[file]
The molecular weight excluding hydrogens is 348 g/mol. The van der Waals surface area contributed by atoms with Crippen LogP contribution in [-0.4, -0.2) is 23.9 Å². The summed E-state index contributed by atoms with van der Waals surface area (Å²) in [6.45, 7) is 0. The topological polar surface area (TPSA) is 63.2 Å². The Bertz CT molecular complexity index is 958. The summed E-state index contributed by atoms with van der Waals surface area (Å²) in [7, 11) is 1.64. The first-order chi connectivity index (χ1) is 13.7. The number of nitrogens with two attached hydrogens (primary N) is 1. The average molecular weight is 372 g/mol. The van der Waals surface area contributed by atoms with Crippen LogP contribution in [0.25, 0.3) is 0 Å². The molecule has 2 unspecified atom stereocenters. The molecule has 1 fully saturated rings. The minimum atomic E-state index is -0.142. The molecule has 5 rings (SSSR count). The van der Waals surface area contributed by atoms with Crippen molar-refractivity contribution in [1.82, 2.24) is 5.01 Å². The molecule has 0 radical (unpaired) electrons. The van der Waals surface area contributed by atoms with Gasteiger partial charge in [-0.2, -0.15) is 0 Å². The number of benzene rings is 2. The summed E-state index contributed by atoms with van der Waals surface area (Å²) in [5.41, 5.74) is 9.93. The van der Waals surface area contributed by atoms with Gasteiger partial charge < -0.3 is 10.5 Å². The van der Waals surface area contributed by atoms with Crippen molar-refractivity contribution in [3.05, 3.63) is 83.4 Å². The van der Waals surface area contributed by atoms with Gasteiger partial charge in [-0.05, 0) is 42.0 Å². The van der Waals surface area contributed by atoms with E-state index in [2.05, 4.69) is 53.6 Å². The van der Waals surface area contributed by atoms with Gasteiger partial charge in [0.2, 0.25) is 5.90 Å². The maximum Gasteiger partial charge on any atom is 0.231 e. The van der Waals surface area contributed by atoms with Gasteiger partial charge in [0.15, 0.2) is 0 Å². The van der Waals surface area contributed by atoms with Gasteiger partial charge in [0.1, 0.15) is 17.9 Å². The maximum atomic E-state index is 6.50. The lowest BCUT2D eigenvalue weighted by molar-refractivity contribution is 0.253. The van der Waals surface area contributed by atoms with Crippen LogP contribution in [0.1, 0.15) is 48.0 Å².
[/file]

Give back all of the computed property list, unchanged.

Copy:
The molecular weight excluding hydrogens is 348 g/mol. The van der Waals surface area contributed by atoms with Crippen LogP contribution in [-0.4, -0.2) is 23.9 Å². The summed E-state index contributed by atoms with van der Waals surface area (Å²) in [6.45, 7) is 0. The topological polar surface area (TPSA) is 63.2 Å². The Bertz CT molecular complexity index is 958. The summed E-state index contributed by atoms with van der Waals surface area (Å²) in [7, 11) is 1.64. The first-order chi connectivity index (χ1) is 13.7. The number of nitrogens with two attached hydrogens (primary N) is 1. The average molecular weight is 372 g/mol. The van der Waals surface area contributed by atoms with Crippen LogP contribution in [0.25, 0.3) is 0 Å². The molecule has 2 unspecified atom stereocenters. The molecule has 1 fully saturated rings. The minimum atomic E-state index is -0.142. The molecule has 5 rings (SSSR count). The van der Waals surface area contributed by atoms with Crippen molar-refractivity contribution in [1.82, 2.24) is 5.01 Å². The molecule has 0 radical (unpaired) electrons. The van der Waals surface area contributed by atoms with Gasteiger partial charge in [-0.2, -0.15) is 0 Å². The number of benzene rings is 2. The summed E-state index contributed by atoms with van der Waals surface area (Å²) in [5.41, 5.74) is 9.93. The van der Waals surface area contributed by atoms with Gasteiger partial charge < -0.3 is 10.5 Å². The van der Waals surface area contributed by atoms with Crippen molar-refractivity contribution in [3.05, 3.63) is 83.4 Å². The van der Waals surface area contributed by atoms with Gasteiger partial charge in [-0.05, 0) is 42.0 Å². The van der Waals surface area contributed by atoms with E-state index in [2.05, 4.69) is 53.6 Å². The van der Waals surface area contributed by atoms with Gasteiger partial charge in [0.2, 0.25) is 5.90 Å². The maximum Gasteiger partial charge on any atom is 0.231 e. The van der Waals surface area contributed by atoms with Gasteiger partial charge in [0.15, 0.2) is 0 Å². The van der Waals surface area contributed by atoms with Gasteiger partial charge in [0.1, 0.15) is 17.9 Å². The maximum atomic E-state index is 6.50. The lowest BCUT2D eigenvalue weighted by molar-refractivity contribution is 0.253. The van der Waals surface area contributed by atoms with Crippen LogP contribution in [0.1, 0.15) is 48.0 Å².